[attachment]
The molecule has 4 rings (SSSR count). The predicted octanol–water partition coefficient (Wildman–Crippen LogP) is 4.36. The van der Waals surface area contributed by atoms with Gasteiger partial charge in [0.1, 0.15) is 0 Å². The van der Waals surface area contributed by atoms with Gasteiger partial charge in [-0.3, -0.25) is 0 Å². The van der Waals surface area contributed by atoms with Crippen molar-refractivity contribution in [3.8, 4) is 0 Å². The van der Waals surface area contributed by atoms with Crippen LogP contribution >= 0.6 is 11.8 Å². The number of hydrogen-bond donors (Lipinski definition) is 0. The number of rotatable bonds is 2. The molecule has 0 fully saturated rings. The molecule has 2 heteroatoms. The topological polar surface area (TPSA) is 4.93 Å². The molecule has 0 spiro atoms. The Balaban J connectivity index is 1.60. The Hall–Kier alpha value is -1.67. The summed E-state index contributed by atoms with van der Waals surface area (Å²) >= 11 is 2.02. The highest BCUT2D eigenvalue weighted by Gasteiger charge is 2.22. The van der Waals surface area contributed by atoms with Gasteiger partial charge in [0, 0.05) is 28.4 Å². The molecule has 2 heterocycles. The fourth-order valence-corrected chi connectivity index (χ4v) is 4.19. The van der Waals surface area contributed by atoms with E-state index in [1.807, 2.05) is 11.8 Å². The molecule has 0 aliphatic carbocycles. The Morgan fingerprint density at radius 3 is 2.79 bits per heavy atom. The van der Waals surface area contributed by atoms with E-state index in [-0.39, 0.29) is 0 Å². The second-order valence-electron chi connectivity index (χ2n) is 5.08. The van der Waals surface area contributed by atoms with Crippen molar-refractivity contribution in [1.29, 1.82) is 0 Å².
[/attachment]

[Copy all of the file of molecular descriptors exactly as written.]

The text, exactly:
The molecule has 4 rings (SSSR count). The predicted octanol–water partition coefficient (Wildman–Crippen LogP) is 4.36. The van der Waals surface area contributed by atoms with Gasteiger partial charge in [0.1, 0.15) is 0 Å². The van der Waals surface area contributed by atoms with Gasteiger partial charge in [-0.3, -0.25) is 0 Å². The van der Waals surface area contributed by atoms with Crippen molar-refractivity contribution in [3.8, 4) is 0 Å². The van der Waals surface area contributed by atoms with Crippen LogP contribution >= 0.6 is 11.8 Å². The number of hydrogen-bond donors (Lipinski definition) is 0. The number of rotatable bonds is 2. The molecule has 0 fully saturated rings. The molecule has 2 heteroatoms. The topological polar surface area (TPSA) is 4.93 Å². The molecule has 0 spiro atoms. The Balaban J connectivity index is 1.60. The Hall–Kier alpha value is -1.67. The summed E-state index contributed by atoms with van der Waals surface area (Å²) >= 11 is 2.02. The highest BCUT2D eigenvalue weighted by Gasteiger charge is 2.22. The van der Waals surface area contributed by atoms with Gasteiger partial charge in [0, 0.05) is 28.4 Å². The molecule has 2 heterocycles. The fourth-order valence-corrected chi connectivity index (χ4v) is 4.19. The van der Waals surface area contributed by atoms with E-state index in [1.807, 2.05) is 11.8 Å². The molecule has 0 aliphatic carbocycles. The Morgan fingerprint density at radius 3 is 2.79 bits per heavy atom. The van der Waals surface area contributed by atoms with E-state index in [-0.39, 0.29) is 0 Å². The second-order valence-electron chi connectivity index (χ2n) is 5.08. The van der Waals surface area contributed by atoms with Crippen molar-refractivity contribution in [1.29, 1.82) is 0 Å².